Community Engagement's Vital Role in Building Resilience
In preparing for a disaster and recovering from one, residents and businesses need to know that their voices will be heard.
With tumultuous, divisive election cycles driving so many conversations, how can local-government leaders make progress on such long-term challenges as infrastructure investment, disaster resilience, shifting demographics, immigration and workforce development?
As a starting point, we know that people need confidence that they will have a voice in decisions that affect them. Communities that have meaningful engagement with their residents are better able to address long-term challenges. That takes planning, patience, communicating clearly and often, and sharing results. It also requires leaders to adapt their communications to reach a more diverse population that accesses information in different ways.
Leaders who have the best results put people and service first, openly share information, and engage the broader community before major decisions are made. These practices lead to greater trust, the essential ingredient for dealing effectively with long-term community needs and challenges.
Infrastructure investment, for example, may be easier for residents and businesses to prioritize if they have been through a disaster. But even then it can be difficult to get their engagement and buy-in to a long-term plan in the early months of a recovery. Understandably, the immediate concerns are getting basic services restored, people back in their homes and businesses up and running again.
Examples of leadership challenges in the aftermath of a disaster are documented in a new International City/County Management Association report. One of the lessons learned after the floods that devastated Boulder, Colo., and other nearby communities in 2013 comes from Jane Brautigam, Boulder's city manager. She stresses the importance of developing recovery priorities, getting them adopted by the city council, and regularly reporting progress to the council and the community.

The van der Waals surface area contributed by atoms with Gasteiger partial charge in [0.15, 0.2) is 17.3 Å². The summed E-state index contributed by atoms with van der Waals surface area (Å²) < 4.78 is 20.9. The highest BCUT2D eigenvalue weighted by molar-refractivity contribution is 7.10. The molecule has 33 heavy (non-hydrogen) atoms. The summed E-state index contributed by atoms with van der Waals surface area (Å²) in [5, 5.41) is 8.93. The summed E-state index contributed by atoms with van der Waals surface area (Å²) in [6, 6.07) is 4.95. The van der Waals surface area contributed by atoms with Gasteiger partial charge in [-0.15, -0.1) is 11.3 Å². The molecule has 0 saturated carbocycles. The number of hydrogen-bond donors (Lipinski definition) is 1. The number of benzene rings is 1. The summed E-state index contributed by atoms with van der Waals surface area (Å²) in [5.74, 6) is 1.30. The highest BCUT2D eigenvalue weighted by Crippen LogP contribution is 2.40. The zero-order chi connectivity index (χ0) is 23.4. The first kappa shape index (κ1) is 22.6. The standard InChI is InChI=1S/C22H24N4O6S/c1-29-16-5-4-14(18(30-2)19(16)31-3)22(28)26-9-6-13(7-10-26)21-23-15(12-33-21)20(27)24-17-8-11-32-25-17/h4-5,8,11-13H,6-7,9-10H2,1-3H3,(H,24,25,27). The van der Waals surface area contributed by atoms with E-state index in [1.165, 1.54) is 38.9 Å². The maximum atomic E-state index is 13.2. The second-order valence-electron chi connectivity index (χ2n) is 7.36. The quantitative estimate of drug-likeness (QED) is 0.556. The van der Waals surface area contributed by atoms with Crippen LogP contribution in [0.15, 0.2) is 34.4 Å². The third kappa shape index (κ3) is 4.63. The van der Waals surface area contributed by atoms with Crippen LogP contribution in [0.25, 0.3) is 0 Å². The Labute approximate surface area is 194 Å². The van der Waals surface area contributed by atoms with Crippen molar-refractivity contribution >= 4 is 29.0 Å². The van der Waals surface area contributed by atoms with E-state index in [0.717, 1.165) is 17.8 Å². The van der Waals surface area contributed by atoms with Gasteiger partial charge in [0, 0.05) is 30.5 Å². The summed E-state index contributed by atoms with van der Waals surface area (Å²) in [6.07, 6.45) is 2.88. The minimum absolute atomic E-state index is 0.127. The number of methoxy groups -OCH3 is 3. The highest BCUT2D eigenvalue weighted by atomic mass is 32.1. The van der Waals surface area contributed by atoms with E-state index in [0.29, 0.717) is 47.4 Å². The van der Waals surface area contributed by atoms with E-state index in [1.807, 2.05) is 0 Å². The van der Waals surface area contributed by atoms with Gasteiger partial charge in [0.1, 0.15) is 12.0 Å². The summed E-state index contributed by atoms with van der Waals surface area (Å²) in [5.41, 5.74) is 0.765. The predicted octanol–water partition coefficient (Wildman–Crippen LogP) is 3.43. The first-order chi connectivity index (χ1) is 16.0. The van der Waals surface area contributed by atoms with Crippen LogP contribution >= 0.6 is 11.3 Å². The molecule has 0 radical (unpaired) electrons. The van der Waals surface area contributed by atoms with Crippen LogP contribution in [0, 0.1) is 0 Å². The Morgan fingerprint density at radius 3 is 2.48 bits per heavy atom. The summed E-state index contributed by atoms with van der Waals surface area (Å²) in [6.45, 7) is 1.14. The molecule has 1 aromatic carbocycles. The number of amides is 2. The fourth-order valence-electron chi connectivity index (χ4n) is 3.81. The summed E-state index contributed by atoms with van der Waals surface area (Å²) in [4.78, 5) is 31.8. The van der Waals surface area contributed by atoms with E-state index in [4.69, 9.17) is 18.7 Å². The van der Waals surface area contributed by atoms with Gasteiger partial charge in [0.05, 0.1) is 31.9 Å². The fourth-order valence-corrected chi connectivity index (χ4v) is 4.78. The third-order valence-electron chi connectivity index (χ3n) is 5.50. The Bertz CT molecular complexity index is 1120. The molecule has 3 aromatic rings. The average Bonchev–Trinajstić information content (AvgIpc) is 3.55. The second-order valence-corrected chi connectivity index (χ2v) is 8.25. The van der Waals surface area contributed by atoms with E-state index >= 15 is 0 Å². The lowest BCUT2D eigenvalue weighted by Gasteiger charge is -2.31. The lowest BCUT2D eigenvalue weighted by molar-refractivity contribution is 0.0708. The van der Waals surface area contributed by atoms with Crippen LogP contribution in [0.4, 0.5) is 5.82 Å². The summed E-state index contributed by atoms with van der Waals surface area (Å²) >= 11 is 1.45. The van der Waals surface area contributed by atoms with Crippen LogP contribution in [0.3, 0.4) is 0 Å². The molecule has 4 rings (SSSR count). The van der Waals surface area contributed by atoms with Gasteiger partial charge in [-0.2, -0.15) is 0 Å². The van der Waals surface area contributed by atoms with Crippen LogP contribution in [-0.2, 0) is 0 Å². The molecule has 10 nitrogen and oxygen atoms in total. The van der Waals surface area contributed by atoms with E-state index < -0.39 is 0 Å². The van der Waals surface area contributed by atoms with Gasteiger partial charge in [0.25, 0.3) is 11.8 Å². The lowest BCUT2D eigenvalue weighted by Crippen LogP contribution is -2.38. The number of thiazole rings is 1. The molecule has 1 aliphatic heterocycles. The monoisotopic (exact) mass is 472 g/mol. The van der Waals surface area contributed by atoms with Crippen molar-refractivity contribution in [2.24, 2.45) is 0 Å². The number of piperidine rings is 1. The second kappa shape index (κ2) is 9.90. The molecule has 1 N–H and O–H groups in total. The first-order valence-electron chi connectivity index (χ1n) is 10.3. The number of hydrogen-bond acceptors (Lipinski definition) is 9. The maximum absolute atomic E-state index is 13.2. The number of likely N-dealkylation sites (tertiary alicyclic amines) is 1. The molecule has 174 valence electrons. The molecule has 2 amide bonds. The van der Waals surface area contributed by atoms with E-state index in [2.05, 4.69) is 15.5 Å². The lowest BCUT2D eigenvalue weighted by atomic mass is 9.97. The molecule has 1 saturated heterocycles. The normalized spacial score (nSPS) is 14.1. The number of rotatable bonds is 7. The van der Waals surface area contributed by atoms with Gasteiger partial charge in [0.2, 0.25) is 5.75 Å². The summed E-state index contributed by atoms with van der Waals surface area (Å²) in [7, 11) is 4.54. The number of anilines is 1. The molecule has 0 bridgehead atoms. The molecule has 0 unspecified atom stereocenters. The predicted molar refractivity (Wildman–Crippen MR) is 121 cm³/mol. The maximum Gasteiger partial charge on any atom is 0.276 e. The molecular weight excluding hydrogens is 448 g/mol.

Local-government leaders also recognize the need to use -- and monitor -- social media. After Hurricane Harvey flooded Alvin, Texas, in 2017, then-City Manager Sereniah Breland observed that leaders need to stay on top of these increasingly important means of communication and know what is floating around, especially misinformation and rumors.
Beyond the immediate needs of disaster recovery, community engagement is a key ingredient for success in any significant change strategy. In a project funded by the U.S. Agency for International Development, in 2015 ICMA and its partners helped four jurisdictions in the Dominican Republic develop land-use plans that included climate change adaptation strategies. Participatory planning had not previously been the practice in these communities. Using a municipal capacity evaluation instrument, improvements were observed in governance, professional capacity, access and use of data, and knowledge of participatory planning.
The recent Midwest floods are the latest disaster to capture our attention and to demonstrate the need for a more resilient approach to mitigation, preparedness, and recovery. As levees proved inadequate to the rush of ice and flooding and water infrastructure was overwhelmed, engineers are asking if designs need to be changed to be able to withstand these kinds of events. That's one of many decisions that will need to be informed and shaped by community engagement.
Just about any public official who has gone through the long disaster recovery process will say that their plan had not contemplated an event of the magnitude they experienced. Among local, state and federal leaders, there is a growing consensus that we need to develop much greater resilience to all types of disasters. Accomplishing that is going to require a high level of engagement, compelling stories and considerable patience.